All statistical analyses were performed using SPSS version 23.0. Differences in FC, FA, BI, and FMA indicators at week 1 between the stroke group and healthy controls were analyzed by two-sample independent t tests. Data of each parameter at 3 timepoints were compared using a repeated-measures ANOVA in the stroke group. Linear correlation analysis was also implemented to assess the relationship between percentage changes in FA and those in FC in weeks 1–4 and 4–12. A multivariate linear regression method was then applied to explore the effects of percentage changes in FA and interhemispheric FC on percentage changes in FMA in weeks 1–4 and 4–12. With reference to our previous study [27], the percentage change was calculated as: {[(W4-W1)/W1]×100%} in weeks 1–4, and {[(W12-W4)/W1]×100%} in weeks 4–12. Values of P<0.05 were considered statistically significant. Because the initial motor impairment (initial FMA score) is a comprehensive parameter reflecting characteristics of the lesions, the initial FMA score was included in multivariable models based on the literature [12]. The multicollinearity was tested using SPSS when conducting multiple linear regression analyses. If multicollinearity was found among covariates (Variance Inflation Factor, VIF >5), variables with VIF >5 were excluded.



The process for patient selection and the resulting data are summarized in Figure 2, whereas the general clinical baseline characteristics across patient groups and healthy controls are outlined in Table 1. The lesion was on the left side in 18 cases, and the right side in 16. The sizes of lesions ranged from 0.8 to 54.3 cm3, median 9.4 cm3. Overall, most patients exhibited mild to moderate stroke, with a median NIHSS score of 7 (Inter Quartile Range 4–13). All stroke patients had received conventional rehabilitation with or without acupuncture for at least 4 weeks, with 15 patients in rehabilitation wards and 19 in the outpatient department. Twenty patients completed conventional rehabilitation for 8 weeks. FMA and BI scores in stroke patients further showed a progressive increase across the 3 time points (Figure 3C, Table 2).


FA values in the ipsilesional remaining CST showed a decline during the first week and then increased longitudinally over the next 12 weeks after stroke (Figures 3A and 4, Table 2). Results further revealed that mean percentage changes of FA values in the ipsilesional remaining CST across 1–4 weeks (22.68±2.50%) and 4–12 weeks (23.01±1.90%) were not significantly different (P=0.524). In addition, contralesional CST did not show a significant change from week 1 to week 12 after stroke (Table 2).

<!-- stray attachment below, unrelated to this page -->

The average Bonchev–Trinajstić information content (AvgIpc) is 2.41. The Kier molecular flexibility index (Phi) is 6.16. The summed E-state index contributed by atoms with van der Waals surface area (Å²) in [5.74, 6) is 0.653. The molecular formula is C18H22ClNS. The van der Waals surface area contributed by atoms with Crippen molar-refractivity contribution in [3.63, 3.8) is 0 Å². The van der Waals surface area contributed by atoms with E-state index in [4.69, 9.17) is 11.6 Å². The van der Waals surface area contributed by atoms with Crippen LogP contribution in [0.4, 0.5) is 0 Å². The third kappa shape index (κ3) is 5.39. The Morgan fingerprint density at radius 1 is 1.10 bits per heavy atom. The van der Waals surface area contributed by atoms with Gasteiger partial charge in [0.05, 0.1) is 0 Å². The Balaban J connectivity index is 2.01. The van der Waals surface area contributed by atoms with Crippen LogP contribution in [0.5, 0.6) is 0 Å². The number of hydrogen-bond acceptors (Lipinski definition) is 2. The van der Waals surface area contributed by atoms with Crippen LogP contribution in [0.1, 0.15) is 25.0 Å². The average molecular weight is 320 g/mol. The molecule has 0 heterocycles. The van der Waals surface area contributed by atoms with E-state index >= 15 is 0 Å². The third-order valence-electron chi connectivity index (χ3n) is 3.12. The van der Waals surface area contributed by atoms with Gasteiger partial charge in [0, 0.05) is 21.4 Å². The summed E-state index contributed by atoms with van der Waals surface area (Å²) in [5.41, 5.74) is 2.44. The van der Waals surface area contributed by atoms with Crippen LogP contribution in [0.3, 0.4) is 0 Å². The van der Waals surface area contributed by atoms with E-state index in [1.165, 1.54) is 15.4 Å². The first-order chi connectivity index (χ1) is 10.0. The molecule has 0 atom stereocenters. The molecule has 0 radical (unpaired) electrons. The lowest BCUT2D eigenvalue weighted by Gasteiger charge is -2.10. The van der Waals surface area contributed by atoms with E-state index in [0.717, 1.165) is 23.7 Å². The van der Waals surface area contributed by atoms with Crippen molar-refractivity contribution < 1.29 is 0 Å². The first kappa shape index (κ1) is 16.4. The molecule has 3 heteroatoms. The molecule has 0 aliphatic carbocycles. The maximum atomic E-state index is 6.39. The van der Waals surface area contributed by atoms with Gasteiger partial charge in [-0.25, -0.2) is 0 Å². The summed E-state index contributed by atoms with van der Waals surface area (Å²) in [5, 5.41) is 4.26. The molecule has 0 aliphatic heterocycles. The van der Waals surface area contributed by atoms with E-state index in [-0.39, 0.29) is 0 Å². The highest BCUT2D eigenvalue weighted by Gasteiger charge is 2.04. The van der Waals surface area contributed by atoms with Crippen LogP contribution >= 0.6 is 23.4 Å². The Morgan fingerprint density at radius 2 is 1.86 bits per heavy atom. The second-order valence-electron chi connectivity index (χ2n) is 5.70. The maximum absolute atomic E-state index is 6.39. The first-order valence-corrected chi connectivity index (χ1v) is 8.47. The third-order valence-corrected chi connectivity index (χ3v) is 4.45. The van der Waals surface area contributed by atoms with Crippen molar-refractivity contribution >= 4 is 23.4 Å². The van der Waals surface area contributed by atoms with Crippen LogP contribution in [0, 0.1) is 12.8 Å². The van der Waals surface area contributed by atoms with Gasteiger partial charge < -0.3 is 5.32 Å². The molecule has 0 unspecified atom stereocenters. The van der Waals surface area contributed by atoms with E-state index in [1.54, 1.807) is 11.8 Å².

A significantly lower interhemispheric FC was found in stroke patients relative to healthy controls in the first week, after which a longitudinal increase through week 12 was evident. Interhemispheric FC restoration occurred mostly within 4 weeks after stroke, with only a minor recovery in the following 8 weeks (Figure 3B, Table 2). The difference in mean percentage changes of interhemispheric FC between weeks 1–4 (58.26±10.56%) and weeks 4–12 (6.81±3.98%) was statistically significant (P<0.001).


We found a positive correlation between percentage changes of FA in ipsilesional remaining CST and those of interhemispheric FC in patients during weeks 1 to 4 after stroke (r=0.695, P<0.001, Figure 5A). However, no correlation was observed between them from weeks 4 to 12 (r=0.306, P=0.079, Figure 5B).


The initial FMA score was removed from the multivariable model due to multicollinearity. Multivariate linear regression analysis showed that the increase in both interhemispheric FC and ipsilesional CST-FA were significantly correlated with the greater change of FMA between weeks 1 and 4 following stroke. Moreover, only increased FA of ipsilesional CST was significantly correlated with the greater change of FMA at weeks 4–12 after stroke compared to interhemispheric FC (Table 3).


The key findings of the current study included: (1) Ipsilesional remaining CST and interhemispheric FC underwent reorganization within 12 weeks after stroke and showed different time courses; and (2) The combined effects of these 2 processes on motor recovery varied with time. These findings can provide a better understanding of motor recovery mechanisms. Taken together, the results of this study may play a role in guiding neurological rehabilitation.

Previous studies have shown that stroke is accompanied by microstructural changes in the white matter, even in undamaged areas [8,28,29]. In ipsilesional white matter areas, DTI studies using stroke animal models have reported significantly increased FA values in the perilesional white matter, with postmortem histological sections indicating the presence of high-density axons and myelin in this area [8,30,31]. The present study showed an increase in longitudinal FA in ipsilesional remaining CST regions, consistent with the findings of Lu et al [32], who placed the ROIs within the CST but outside of the lesion to extract the FA values. These findings indicate ipsilesional remaining CST undergoes remodeling after stroke. However, it is not clear whether contralesional corticospinal pathways undergo reorganization after stroke. A previous study using severely impaired long-term stroke patients showed higher FA values in contralesional CST compared to normal controls, and this was associated with favorable motor outcomes [9]. However, the results of the current study indicated that FA values in the contralesional CST were relatively stable from weeks 1 to 12 after stroke. In the present study, our patient population mainly exhibited mild to moderate stroke, unlike in previous studies that showed contralesional CST reorganization based on subjects that mostly had a severe stroke. This variation in stroke severity possibly explains the variation in the range of CST reorganization.